Grown at 3 to 4 tons per acre, and fermented cool to retain tropical aromatic properties, Chenin Blanc’s bracing acidity makes a stunning refresher. Maritime districts along California’s coast could be the perfect sites ~ better even than France’s Loire Valley. Chenin Blanc pushes buds early. That makes it subject to Spring frost in high latitudes. Tours, in the middle of the Loire Valley, where Rabelais wrote so glowingly of Chenin Blanc’s restorative properties in the 17th Century, is over 47ᵒ north latitude. They get snow in May. Soledad in California’s Salinas Valley is at about 35ᵒ of latitude. Soledad never gets snow, and grapes often start to bud in early March. Chenin Blanc also ripens late. Obviously it is a grape built for long hang-time. French growers often remark that their best vintages are the ones in which they have 100 days of sunshine between flowering and harvest. The Salinas Valley routinely gets 180 days. In Monterey they rarely have a compelling reason to pick prematurely, even into November.
One of the best reasons to take a look at Chenin Blanc is the price. Really good ones can be had for less than $10, and world-class examples with track records going back decades usually come in around $20. The other major reason, at least here on North America’s Left Coast, is that Chenin Blanc frequently surprises as the go- to-match with many ethnic cuisines, especially if the wine has a little residual sugar to balance its sharp acidity (Spätlesen-style), and to simultaneously tame the capsaicin burn of a Thai curry or a Vindaloo chicken dish. I tried six different wines with a Peruvian ceviche that had been lit up with habanero the other night. Nothing seemed to work. That is until we got to the South African Chenin Blanc. Perfect. And the same wine went well with a roasted pumpkin and rice dish the next night at an Afghan restaurant. I can’t wait to deploy a couple Chenin Blancs in my favorite sushi boite.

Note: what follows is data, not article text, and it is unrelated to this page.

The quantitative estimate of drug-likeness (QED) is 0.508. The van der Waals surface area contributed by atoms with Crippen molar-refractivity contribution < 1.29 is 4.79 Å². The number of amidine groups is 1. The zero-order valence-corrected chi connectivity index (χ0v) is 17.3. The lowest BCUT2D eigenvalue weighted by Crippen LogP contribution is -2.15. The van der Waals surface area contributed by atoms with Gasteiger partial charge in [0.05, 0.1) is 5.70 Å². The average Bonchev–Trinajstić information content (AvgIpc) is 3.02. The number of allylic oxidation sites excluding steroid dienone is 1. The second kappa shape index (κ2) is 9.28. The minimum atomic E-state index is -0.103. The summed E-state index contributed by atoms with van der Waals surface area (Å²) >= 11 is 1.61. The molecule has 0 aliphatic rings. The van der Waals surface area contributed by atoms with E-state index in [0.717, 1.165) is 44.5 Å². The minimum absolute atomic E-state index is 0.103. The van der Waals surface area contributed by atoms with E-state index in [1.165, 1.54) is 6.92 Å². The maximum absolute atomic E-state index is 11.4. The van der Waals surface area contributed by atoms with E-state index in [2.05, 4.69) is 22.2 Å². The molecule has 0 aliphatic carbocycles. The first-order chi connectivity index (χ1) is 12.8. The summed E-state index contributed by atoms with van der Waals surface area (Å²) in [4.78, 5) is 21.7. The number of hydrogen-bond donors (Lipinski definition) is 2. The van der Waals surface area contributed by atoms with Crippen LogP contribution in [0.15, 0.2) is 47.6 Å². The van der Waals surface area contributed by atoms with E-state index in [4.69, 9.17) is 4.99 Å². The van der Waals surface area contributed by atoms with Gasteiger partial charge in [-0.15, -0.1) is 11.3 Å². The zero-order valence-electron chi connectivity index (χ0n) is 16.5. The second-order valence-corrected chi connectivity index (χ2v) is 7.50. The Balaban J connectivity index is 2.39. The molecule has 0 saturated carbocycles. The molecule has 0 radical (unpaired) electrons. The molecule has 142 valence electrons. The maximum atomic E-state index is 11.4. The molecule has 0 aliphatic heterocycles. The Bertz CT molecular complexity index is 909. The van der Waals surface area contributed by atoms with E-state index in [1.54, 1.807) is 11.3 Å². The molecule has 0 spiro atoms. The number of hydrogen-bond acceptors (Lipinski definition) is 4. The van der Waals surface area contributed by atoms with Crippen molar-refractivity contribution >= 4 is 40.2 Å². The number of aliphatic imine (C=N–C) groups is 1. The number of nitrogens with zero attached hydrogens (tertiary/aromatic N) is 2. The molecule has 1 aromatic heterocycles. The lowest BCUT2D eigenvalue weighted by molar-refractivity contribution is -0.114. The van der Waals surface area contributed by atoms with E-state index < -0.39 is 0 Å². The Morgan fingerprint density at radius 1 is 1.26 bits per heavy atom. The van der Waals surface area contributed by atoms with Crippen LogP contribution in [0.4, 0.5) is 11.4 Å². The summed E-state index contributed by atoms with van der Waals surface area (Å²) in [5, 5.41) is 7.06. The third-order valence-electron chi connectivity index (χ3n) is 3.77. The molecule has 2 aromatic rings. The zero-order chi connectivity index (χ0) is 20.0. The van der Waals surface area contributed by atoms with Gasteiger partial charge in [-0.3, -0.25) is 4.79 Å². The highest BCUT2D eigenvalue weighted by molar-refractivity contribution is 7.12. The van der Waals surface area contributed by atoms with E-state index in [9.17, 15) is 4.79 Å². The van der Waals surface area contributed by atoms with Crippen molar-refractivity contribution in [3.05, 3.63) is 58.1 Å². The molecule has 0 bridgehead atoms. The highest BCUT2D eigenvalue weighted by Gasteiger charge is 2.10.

Here’s a good line-up of Chenin Blancs. Try a few side-by-side to appreciate the wide range of styles:
blue plate ~ $10 ~ From Clarksburg in the Delta. Something about the terroir in Clarksburg is magic with Chenin Blanc. No less a connoisseur than Gerald Asher wrote in Gourmet magazine many years ago, “Clarksburg is California’s Vouvray.” Full Disclosure: Jeff Anderson, one of the partners in Picnic Wine Company, is also Marketing Director of the new self-guided wine touring smart-phone app on which I am now working. But he’s not the partner who made the wine, and I do like it.